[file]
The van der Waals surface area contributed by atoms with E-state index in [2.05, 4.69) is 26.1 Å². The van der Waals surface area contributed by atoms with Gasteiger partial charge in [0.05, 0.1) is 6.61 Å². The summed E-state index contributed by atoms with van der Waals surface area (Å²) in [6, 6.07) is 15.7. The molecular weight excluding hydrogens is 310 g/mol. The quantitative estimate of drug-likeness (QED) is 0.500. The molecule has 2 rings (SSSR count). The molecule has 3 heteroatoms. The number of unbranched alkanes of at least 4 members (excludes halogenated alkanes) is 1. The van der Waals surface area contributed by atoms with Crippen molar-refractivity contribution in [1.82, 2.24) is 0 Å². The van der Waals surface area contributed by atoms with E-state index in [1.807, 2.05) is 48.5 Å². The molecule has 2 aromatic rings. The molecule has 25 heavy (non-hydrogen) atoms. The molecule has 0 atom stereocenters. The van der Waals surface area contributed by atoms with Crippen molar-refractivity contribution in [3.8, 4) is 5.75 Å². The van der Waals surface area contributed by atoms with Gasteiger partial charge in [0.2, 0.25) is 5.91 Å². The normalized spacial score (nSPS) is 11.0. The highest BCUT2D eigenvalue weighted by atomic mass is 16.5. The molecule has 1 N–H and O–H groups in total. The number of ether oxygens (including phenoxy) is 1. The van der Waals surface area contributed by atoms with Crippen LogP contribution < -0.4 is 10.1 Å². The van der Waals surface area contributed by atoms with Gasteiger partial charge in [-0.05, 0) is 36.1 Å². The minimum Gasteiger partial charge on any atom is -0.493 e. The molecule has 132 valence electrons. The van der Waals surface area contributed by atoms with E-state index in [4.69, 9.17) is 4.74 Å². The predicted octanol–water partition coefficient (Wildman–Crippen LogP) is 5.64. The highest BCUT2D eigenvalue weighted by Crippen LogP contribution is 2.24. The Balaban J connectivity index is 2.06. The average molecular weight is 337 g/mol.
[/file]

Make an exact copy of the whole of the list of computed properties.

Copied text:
The van der Waals surface area contributed by atoms with E-state index in [2.05, 4.69) is 26.1 Å². The van der Waals surface area contributed by atoms with Gasteiger partial charge in [0.05, 0.1) is 6.61 Å². The summed E-state index contributed by atoms with van der Waals surface area (Å²) in [6, 6.07) is 15.7. The molecular weight excluding hydrogens is 310 g/mol. The quantitative estimate of drug-likeness (QED) is 0.500. The molecule has 2 rings (SSSR count). The molecule has 3 heteroatoms. The number of unbranched alkanes of at least 4 members (excludes halogenated alkanes) is 1. The van der Waals surface area contributed by atoms with Crippen molar-refractivity contribution in [1.82, 2.24) is 0 Å². The van der Waals surface area contributed by atoms with E-state index in [1.807, 2.05) is 48.5 Å². The molecule has 2 aromatic rings. The molecule has 25 heavy (non-hydrogen) atoms. The molecule has 0 atom stereocenters. The van der Waals surface area contributed by atoms with Crippen molar-refractivity contribution in [3.8, 4) is 5.75 Å². The van der Waals surface area contributed by atoms with Gasteiger partial charge in [0.2, 0.25) is 5.91 Å². The normalized spacial score (nSPS) is 11.0. The highest BCUT2D eigenvalue weighted by atomic mass is 16.5. The molecule has 1 N–H and O–H groups in total. The number of ether oxygens (including phenoxy) is 1. The van der Waals surface area contributed by atoms with Crippen LogP contribution < -0.4 is 10.1 Å². The van der Waals surface area contributed by atoms with Gasteiger partial charge in [-0.05, 0) is 36.1 Å². The minimum Gasteiger partial charge on any atom is -0.493 e. The molecule has 132 valence electrons. The van der Waals surface area contributed by atoms with E-state index in [4.69, 9.17) is 4.74 Å². The predicted octanol–water partition coefficient (Wildman–Crippen LogP) is 5.64. The highest BCUT2D eigenvalue weighted by Crippen LogP contribution is 2.24. The Balaban J connectivity index is 2.06. The average molecular weight is 337 g/mol.